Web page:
What they don’t account for is survivorship or confirmation bias. What they also don’t tell you is they often cherry pick 40 year ranges to get to that 10% return.

Here’s the actual truth:
No one really knows what kind of returns you’ll get from the stock market.

Even if the returns were 10% over the last 40 years, there’s no guarantee it will be over the next 40.

What if you worked all your life, diligently saving into your choice mutual fund, and right when you turned 65 another Great Recession happened? The market quite literally halved the last time. Would your lifetime returns still be in the double digits? Highly unlikely.

So in order to not be biased, I was curious to see what the average return for the S&P 500 was over it’s entire lifetime. I didn’t want to cherry pick 40 year ranges – I wanted the whole damn thing. Can you guess what the lifetime return was? Hint: it’s not 10%.

4.3%. A whopping 4.3%. That means that if you were to invest your money in the stock market at it’s creation in 1871, and you held through EVERY cycle, every bull and bear, without selling – you would have a 4.3% return on your money. Though a 4.3% return is better than 2.9%, it’s still not anything stellar. But once you adjust for inflation, things get even less rosy.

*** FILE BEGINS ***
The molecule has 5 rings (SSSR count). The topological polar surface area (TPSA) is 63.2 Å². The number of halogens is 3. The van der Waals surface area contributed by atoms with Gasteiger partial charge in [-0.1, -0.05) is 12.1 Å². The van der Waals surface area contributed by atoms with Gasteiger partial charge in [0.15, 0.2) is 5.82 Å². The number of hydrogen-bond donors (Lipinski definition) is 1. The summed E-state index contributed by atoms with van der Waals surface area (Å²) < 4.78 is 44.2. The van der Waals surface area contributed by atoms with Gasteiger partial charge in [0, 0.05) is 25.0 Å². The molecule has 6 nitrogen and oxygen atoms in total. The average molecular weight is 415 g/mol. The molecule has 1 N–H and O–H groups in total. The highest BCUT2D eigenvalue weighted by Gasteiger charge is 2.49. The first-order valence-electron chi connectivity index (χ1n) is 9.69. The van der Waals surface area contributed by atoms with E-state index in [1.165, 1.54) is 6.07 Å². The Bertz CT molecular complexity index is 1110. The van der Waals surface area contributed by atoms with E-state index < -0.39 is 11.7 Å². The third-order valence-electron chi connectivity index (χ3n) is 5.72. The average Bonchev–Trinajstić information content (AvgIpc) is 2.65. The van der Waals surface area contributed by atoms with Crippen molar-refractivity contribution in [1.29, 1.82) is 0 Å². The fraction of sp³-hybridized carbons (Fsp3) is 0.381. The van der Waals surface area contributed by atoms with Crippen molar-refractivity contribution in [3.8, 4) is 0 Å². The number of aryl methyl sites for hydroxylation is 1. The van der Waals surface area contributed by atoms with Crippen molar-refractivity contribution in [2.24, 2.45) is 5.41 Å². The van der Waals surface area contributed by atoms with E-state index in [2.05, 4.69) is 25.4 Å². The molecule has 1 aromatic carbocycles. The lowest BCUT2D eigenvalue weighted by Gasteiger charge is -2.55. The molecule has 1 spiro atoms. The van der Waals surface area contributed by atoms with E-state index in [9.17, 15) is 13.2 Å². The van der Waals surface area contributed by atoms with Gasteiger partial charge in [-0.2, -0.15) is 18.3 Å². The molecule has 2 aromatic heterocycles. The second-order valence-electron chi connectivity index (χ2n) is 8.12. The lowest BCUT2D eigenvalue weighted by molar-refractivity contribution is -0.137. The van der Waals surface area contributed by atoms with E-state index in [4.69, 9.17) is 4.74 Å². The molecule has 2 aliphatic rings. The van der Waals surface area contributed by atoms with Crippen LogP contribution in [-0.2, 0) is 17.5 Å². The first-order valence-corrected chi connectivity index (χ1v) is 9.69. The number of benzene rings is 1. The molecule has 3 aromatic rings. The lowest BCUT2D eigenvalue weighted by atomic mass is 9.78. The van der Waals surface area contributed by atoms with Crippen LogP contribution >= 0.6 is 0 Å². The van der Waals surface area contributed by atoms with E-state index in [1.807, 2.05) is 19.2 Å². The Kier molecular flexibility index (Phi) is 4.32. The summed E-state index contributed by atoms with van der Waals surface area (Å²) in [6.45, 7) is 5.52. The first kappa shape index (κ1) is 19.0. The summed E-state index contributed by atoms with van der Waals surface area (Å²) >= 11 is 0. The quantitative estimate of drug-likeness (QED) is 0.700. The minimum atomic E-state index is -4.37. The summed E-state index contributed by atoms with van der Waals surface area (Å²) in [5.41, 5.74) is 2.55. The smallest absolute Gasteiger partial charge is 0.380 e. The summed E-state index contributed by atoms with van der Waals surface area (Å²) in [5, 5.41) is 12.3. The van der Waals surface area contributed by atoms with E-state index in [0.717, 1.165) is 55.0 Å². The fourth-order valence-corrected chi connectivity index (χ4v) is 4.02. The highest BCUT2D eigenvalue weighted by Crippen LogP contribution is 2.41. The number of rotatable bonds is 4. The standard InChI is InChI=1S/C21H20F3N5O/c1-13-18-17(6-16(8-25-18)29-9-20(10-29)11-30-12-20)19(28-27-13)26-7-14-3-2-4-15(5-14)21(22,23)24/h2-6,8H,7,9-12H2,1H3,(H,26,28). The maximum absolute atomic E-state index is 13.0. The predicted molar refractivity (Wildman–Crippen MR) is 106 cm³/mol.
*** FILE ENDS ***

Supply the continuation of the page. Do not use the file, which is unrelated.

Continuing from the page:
Once you take into account inflation, your return drops to a paltry 2.2%. Houston, we have a problem.

(Side note: Yes the returns with your dividends reinvested is higher because then your dividend money is also growing at 4.3% or 2.2% adjusted, but the thought experiment here is asking yourself “Can I get better than a 2.2% adjusted return somewhere else?”)

So if the returns from the market are so mediocre, what’s with all the rhetoric? Why does everyone and their grandma tell me to shovel my money into a mutual fund?

Well to be frank, most people are incentivized to do so.

A lot of the rhetoric is coming from those that work in finance, and it’s in their best interest if you keep your money in the markets. It’s like asking a furniture salesman if you need a new couch. What can they really say?